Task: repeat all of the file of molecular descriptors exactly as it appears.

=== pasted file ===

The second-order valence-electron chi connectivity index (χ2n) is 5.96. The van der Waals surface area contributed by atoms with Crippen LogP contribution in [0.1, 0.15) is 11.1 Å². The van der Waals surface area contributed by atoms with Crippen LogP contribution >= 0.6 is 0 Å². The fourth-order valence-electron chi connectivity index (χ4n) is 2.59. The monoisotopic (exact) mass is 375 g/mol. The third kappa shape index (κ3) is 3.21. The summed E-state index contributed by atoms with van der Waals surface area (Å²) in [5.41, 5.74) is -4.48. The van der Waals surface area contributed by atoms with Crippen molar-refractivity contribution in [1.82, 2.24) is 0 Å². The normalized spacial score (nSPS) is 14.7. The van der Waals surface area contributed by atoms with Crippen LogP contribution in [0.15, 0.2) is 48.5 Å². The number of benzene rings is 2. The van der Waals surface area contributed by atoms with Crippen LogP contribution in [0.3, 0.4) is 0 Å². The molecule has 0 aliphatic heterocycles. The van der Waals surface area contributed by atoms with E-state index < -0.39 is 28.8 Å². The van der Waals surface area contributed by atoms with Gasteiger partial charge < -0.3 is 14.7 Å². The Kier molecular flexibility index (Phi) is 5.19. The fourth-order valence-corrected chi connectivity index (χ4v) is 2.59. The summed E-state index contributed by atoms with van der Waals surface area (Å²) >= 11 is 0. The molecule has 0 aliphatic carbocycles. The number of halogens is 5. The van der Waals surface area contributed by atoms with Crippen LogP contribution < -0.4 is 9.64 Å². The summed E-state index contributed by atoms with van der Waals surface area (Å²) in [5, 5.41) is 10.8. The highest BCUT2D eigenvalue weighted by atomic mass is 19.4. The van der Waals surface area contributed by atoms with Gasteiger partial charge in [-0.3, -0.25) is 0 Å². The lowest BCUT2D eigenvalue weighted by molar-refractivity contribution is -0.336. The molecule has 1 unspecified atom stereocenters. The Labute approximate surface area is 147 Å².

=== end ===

The second-order valence-electron chi connectivity index (χ2n) is 5.96. The van der Waals surface area contributed by atoms with Crippen LogP contribution in [0.1, 0.15) is 11.1 Å². The van der Waals surface area contributed by atoms with Crippen LogP contribution >= 0.6 is 0 Å². The fourth-order valence-electron chi connectivity index (χ4n) is 2.59. The monoisotopic (exact) mass is 375 g/mol. The third kappa shape index (κ3) is 3.21. The summed E-state index contributed by atoms with van der Waals surface area (Å²) in [5.41, 5.74) is -4.48. The van der Waals surface area contributed by atoms with Crippen molar-refractivity contribution in [1.82, 2.24) is 0 Å². The normalized spacial score (nSPS) is 14.7. The van der Waals surface area contributed by atoms with Crippen LogP contribution in [0.15, 0.2) is 48.5 Å². The number of benzene rings is 2. The van der Waals surface area contributed by atoms with Crippen LogP contribution in [0.3, 0.4) is 0 Å². The molecule has 0 aliphatic heterocycles. The van der Waals surface area contributed by atoms with E-state index < -0.39 is 28.8 Å². The van der Waals surface area contributed by atoms with Gasteiger partial charge < -0.3 is 14.7 Å². The Kier molecular flexibility index (Phi) is 5.19. The fourth-order valence-corrected chi connectivity index (χ4v) is 2.59. The summed E-state index contributed by atoms with van der Waals surface area (Å²) >= 11 is 0. The molecule has 0 aliphatic carbocycles. The number of halogens is 5. The van der Waals surface area contributed by atoms with Crippen LogP contribution < -0.4 is 9.64 Å². The summed E-state index contributed by atoms with van der Waals surface area (Å²) in [5, 5.41) is 10.8. The highest BCUT2D eigenvalue weighted by atomic mass is 19.4. The van der Waals surface area contributed by atoms with Gasteiger partial charge in [-0.3, -0.25) is 0 Å². The lowest BCUT2D eigenvalue weighted by molar-refractivity contribution is -0.336. The molecule has 1 unspecified atom stereocenters. The Labute approximate surface area is 147 Å².